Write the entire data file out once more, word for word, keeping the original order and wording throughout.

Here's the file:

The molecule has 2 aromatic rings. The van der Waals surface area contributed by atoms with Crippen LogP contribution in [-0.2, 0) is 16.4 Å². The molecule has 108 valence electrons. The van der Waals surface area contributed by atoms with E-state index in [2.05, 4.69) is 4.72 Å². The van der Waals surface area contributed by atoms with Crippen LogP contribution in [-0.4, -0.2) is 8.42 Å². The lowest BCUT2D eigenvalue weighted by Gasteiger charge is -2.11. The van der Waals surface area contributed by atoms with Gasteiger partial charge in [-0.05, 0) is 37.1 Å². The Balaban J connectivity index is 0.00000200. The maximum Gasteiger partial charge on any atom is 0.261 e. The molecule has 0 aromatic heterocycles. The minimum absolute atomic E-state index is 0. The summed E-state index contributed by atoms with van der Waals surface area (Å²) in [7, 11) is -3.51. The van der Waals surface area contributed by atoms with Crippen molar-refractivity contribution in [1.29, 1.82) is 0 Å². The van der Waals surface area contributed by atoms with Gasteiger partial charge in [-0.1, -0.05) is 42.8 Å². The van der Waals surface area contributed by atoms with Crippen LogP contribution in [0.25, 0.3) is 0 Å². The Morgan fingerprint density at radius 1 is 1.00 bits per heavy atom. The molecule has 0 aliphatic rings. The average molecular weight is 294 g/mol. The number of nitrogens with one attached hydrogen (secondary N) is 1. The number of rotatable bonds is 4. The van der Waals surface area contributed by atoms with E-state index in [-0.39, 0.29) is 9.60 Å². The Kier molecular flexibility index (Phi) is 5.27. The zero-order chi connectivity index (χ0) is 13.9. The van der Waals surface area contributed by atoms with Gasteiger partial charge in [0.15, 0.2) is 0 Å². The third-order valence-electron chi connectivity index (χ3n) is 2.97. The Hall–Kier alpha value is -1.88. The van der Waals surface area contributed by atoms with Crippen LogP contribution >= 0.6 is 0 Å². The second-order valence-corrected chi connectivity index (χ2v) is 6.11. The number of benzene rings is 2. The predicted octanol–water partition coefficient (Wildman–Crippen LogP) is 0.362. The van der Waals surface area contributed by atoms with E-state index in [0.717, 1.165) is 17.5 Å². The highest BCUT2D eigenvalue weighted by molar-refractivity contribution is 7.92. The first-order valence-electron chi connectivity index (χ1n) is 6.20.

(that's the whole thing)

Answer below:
The molecule has 2 aromatic rings. The van der Waals surface area contributed by atoms with Crippen LogP contribution in [-0.2, 0) is 16.4 Å². The molecule has 108 valence electrons. The van der Waals surface area contributed by atoms with E-state index in [2.05, 4.69) is 4.72 Å². The van der Waals surface area contributed by atoms with Crippen LogP contribution in [-0.4, -0.2) is 8.42 Å². The lowest BCUT2D eigenvalue weighted by Gasteiger charge is -2.11. The van der Waals surface area contributed by atoms with Gasteiger partial charge in [-0.05, 0) is 37.1 Å². The Balaban J connectivity index is 0.00000200. The maximum Gasteiger partial charge on any atom is 0.261 e. The molecule has 0 aromatic heterocycles. The minimum absolute atomic E-state index is 0. The summed E-state index contributed by atoms with van der Waals surface area (Å²) in [7, 11) is -3.51. The van der Waals surface area contributed by atoms with Crippen molar-refractivity contribution in [1.29, 1.82) is 0 Å². The van der Waals surface area contributed by atoms with Gasteiger partial charge in [-0.1, -0.05) is 42.8 Å². The van der Waals surface area contributed by atoms with Crippen LogP contribution in [0.25, 0.3) is 0 Å². The Morgan fingerprint density at radius 1 is 1.00 bits per heavy atom. The molecule has 0 aliphatic rings. The average molecular weight is 294 g/mol. The number of nitrogens with one attached hydrogen (secondary N) is 1. The number of rotatable bonds is 4. The van der Waals surface area contributed by atoms with E-state index in [-0.39, 0.29) is 9.60 Å². The Kier molecular flexibility index (Phi) is 5.27. The zero-order chi connectivity index (χ0) is 13.9. The van der Waals surface area contributed by atoms with Gasteiger partial charge in [0.15, 0.2) is 0 Å². The third-order valence-electron chi connectivity index (χ3n) is 2.97. The Hall–Kier alpha value is -1.88. The van der Waals surface area contributed by atoms with Crippen LogP contribution >= 0.6 is 0 Å². The second-order valence-corrected chi connectivity index (χ2v) is 6.11. The number of benzene rings is 2. The predicted octanol–water partition coefficient (Wildman–Crippen LogP) is 0.362. The van der Waals surface area contributed by atoms with E-state index in [0.717, 1.165) is 17.5 Å². The highest BCUT2D eigenvalue weighted by molar-refractivity contribution is 7.92. The first-order valence-electron chi connectivity index (χ1n) is 6.20.